BISMARCK, N.D. — A map developed by the EPA and released to a U.S. House committee investigating controversial proposed water regulations should have citizens concerned, says U.S. Rep. Kevin Cramer. “It is certainly alarming the EPA would develop these maps in secret and only release them after being confronted by members of Congress,” Cramer, a Republican, said in a news release accompanying his office’s release of the maps. “The EPA has been hiding information which could upset the public and jeopardize its massive power grab of unprecedented authority over private and public water.”

Photo courtesy of U.S. Rep. Kevin Cramer's office

Photo courtesy of U.S. Rep. Kevin Cramer’s office

The maps were released by the EPA to the House Science, Space, and Technology Committee, on which Cramer serves. One map shows perennial bodies of water in blue and intermittent bodies of water in yellow. A second regional map including North Dakota, South Dakota, Montana, Wyoming, Colorado and Utah uses blue to show each state’s “wetlands inventory.” On that map, nearly the entire state of North Dakota is in blue. Critics of the proposed rule have suggested the EPA intends to use it to expand regulation far beyond permanent bodies of water to lands that hold water only some of the time. “It doesn’t take much of a leap to conclude these highly detailed maps developed with taxpayer funds are for the purpose of enforcing this rule,” Cramer said. But EPA officials say the maps have nothing to do with the Waters of the U.S. rule.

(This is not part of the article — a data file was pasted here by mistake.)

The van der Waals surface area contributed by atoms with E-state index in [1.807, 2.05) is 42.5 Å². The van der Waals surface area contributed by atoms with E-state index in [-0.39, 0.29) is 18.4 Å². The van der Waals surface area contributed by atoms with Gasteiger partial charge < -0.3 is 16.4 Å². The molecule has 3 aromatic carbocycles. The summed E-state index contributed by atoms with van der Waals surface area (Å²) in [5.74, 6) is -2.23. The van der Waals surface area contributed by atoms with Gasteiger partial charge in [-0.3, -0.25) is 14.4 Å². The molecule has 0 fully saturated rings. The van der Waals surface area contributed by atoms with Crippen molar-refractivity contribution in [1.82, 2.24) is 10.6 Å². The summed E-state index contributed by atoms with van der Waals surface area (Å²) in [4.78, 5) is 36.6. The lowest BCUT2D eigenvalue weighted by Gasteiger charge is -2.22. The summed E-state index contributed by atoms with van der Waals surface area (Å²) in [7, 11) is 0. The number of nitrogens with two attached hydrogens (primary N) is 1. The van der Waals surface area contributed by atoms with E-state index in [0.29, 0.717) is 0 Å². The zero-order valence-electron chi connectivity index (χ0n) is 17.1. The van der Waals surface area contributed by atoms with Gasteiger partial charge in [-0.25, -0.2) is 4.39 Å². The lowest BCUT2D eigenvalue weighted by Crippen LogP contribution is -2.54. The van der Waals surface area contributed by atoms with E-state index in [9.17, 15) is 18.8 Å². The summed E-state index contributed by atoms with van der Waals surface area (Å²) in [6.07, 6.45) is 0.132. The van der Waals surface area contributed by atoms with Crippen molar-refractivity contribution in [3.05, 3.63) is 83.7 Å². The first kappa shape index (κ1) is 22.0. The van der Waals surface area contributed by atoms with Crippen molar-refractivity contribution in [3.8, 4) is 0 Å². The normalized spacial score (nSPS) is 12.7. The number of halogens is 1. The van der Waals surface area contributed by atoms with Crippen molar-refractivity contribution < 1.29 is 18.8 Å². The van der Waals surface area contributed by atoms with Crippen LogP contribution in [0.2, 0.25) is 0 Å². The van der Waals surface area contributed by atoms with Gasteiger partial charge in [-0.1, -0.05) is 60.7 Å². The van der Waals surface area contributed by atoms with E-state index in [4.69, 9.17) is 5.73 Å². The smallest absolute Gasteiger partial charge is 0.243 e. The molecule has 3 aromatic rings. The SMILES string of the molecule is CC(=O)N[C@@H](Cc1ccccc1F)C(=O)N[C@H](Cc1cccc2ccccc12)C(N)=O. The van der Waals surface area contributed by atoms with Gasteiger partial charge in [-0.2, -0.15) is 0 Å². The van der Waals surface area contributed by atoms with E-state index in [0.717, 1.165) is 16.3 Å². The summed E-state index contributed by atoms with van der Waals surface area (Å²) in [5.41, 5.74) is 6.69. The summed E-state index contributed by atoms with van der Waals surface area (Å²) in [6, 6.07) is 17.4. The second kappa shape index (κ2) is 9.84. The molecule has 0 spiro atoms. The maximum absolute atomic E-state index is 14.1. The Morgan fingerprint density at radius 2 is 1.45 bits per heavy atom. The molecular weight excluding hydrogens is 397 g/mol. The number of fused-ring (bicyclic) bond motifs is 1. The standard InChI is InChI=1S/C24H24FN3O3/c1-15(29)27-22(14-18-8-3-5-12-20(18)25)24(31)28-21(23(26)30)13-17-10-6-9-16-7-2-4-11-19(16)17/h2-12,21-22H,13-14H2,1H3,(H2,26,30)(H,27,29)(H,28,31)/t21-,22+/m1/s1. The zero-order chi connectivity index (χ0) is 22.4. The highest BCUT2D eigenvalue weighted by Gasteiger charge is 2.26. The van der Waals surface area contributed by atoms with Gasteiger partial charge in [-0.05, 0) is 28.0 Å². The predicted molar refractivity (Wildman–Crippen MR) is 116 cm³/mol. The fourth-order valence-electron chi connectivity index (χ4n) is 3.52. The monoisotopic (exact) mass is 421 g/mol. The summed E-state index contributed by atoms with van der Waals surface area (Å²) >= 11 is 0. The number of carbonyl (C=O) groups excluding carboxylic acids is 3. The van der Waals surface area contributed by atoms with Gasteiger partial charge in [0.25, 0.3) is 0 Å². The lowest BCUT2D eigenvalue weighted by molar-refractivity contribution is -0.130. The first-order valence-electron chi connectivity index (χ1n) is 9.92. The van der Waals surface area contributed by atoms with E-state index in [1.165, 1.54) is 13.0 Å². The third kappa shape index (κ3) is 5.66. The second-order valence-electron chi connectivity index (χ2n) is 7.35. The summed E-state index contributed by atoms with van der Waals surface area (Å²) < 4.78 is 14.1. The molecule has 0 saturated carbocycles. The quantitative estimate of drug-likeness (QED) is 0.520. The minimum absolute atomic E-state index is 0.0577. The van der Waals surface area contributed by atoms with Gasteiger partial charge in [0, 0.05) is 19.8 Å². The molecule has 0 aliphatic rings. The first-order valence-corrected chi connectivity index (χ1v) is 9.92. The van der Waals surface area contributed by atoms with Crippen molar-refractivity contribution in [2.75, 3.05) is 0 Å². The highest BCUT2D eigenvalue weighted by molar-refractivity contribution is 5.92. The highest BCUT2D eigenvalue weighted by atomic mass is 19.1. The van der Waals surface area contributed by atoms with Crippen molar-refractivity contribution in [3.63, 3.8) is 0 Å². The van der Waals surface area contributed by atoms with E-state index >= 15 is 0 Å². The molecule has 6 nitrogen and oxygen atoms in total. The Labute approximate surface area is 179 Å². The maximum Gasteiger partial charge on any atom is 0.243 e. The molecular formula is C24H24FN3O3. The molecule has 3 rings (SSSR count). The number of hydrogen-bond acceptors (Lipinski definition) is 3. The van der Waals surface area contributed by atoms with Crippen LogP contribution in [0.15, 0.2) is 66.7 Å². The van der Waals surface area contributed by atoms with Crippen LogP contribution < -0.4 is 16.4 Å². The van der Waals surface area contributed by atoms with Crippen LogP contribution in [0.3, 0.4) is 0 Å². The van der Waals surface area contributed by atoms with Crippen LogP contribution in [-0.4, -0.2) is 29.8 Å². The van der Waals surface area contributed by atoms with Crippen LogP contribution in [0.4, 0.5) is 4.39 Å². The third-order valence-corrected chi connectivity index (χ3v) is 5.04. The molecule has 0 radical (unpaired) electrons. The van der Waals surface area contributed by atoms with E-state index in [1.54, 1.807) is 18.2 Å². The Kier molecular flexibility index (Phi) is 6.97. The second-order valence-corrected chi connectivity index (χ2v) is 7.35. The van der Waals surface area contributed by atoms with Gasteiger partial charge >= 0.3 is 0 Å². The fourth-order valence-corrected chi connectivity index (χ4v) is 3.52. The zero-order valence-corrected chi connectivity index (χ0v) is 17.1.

“Let us be very clear — these maps have nothing to do with EPA’s proposed rule or any other regulatory purpose,” EPA spokeswoman Liz Purchia told Fox News. The EPA has regulatory authority over “U.S. waters,” but it’s unclear how that authority extends to non-permanent bodies of water. In New Mexico, one landowner has already experienced the federal government attempting to regulate wetlands that aren’t always wet. In 2013 a landowner was prohibited by federal authorities who cited the Clean Water Act from cleaning out a dry creek bed.

Ultimately federal authorities backed down after the Pacific Legal Foundation filed a lawsuit on behalf of the property owners. But that may not happen in North Dakota. “It is a gall darn can of worms opening,” Pete Hannebutt, the director of public policy for the North Dakota Farm Bureau, says. “They’ve been trying to reinterpret the rules for years, and we’ve been jumping up and down saying it’s not right.” Hannebutt is concerned about the EPA’s maps. “It could impact everything that we do in generally accepted farming practices, including digging a fence post hole, including running fence, including growing hay. It could have a huge impact on us,” he said. He’s worried EPA’s regulations could be so broad as to hinder a farmer’s ability to access his land.